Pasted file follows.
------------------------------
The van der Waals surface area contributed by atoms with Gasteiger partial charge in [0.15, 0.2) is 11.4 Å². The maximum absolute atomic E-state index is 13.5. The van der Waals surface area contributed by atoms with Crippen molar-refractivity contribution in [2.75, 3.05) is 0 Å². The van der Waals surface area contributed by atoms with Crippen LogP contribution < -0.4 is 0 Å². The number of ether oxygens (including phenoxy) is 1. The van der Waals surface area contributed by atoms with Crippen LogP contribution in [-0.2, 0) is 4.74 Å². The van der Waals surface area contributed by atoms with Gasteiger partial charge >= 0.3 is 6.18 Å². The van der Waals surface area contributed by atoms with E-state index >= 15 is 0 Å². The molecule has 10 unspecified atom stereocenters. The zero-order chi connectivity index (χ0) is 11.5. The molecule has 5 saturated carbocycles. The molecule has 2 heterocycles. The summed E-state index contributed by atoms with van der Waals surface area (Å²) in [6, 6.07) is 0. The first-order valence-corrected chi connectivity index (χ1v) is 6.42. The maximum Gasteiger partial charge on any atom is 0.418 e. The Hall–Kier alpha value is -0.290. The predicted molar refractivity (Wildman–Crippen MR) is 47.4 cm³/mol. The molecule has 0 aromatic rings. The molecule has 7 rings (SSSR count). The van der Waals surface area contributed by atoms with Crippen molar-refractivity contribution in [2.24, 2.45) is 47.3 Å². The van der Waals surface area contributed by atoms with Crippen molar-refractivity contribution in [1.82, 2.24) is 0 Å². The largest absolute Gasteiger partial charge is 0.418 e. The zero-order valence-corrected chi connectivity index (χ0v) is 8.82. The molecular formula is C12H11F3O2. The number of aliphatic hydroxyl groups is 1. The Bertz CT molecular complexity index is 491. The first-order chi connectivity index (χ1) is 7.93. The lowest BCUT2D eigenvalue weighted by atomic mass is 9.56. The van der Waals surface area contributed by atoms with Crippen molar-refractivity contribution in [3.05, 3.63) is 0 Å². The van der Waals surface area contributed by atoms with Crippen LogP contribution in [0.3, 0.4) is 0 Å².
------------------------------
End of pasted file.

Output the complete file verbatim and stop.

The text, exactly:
The van der Waals surface area contributed by atoms with Gasteiger partial charge in [0.15, 0.2) is 11.4 Å². The maximum absolute atomic E-state index is 13.5. The van der Waals surface area contributed by atoms with Crippen molar-refractivity contribution in [2.75, 3.05) is 0 Å². The van der Waals surface area contributed by atoms with Crippen LogP contribution < -0.4 is 0 Å². The number of ether oxygens (including phenoxy) is 1. The van der Waals surface area contributed by atoms with Crippen LogP contribution in [-0.2, 0) is 4.74 Å². The van der Waals surface area contributed by atoms with Gasteiger partial charge >= 0.3 is 6.18 Å². The van der Waals surface area contributed by atoms with E-state index >= 15 is 0 Å². The molecule has 10 unspecified atom stereocenters. The zero-order chi connectivity index (χ0) is 11.5. The molecule has 5 saturated carbocycles. The molecule has 2 heterocycles. The summed E-state index contributed by atoms with van der Waals surface area (Å²) in [6, 6.07) is 0. The first-order valence-corrected chi connectivity index (χ1v) is 6.42. The maximum Gasteiger partial charge on any atom is 0.418 e. The Hall–Kier alpha value is -0.290. The predicted molar refractivity (Wildman–Crippen MR) is 47.4 cm³/mol. The molecule has 0 aromatic rings. The molecule has 7 rings (SSSR count). The van der Waals surface area contributed by atoms with Crippen molar-refractivity contribution in [2.24, 2.45) is 47.3 Å². The van der Waals surface area contributed by atoms with Crippen molar-refractivity contribution in [1.82, 2.24) is 0 Å². The largest absolute Gasteiger partial charge is 0.418 e. The zero-order valence-corrected chi connectivity index (χ0v) is 8.82. The molecular formula is C12H11F3O2. The number of aliphatic hydroxyl groups is 1. The Bertz CT molecular complexity index is 491. The first-order chi connectivity index (χ1) is 7.93. The lowest BCUT2D eigenvalue weighted by atomic mass is 9.56. The van der Waals surface area contributed by atoms with Crippen molar-refractivity contribution in [3.05, 3.63) is 0 Å². The van der Waals surface area contributed by atoms with Crippen LogP contribution in [0.3, 0.4) is 0 Å².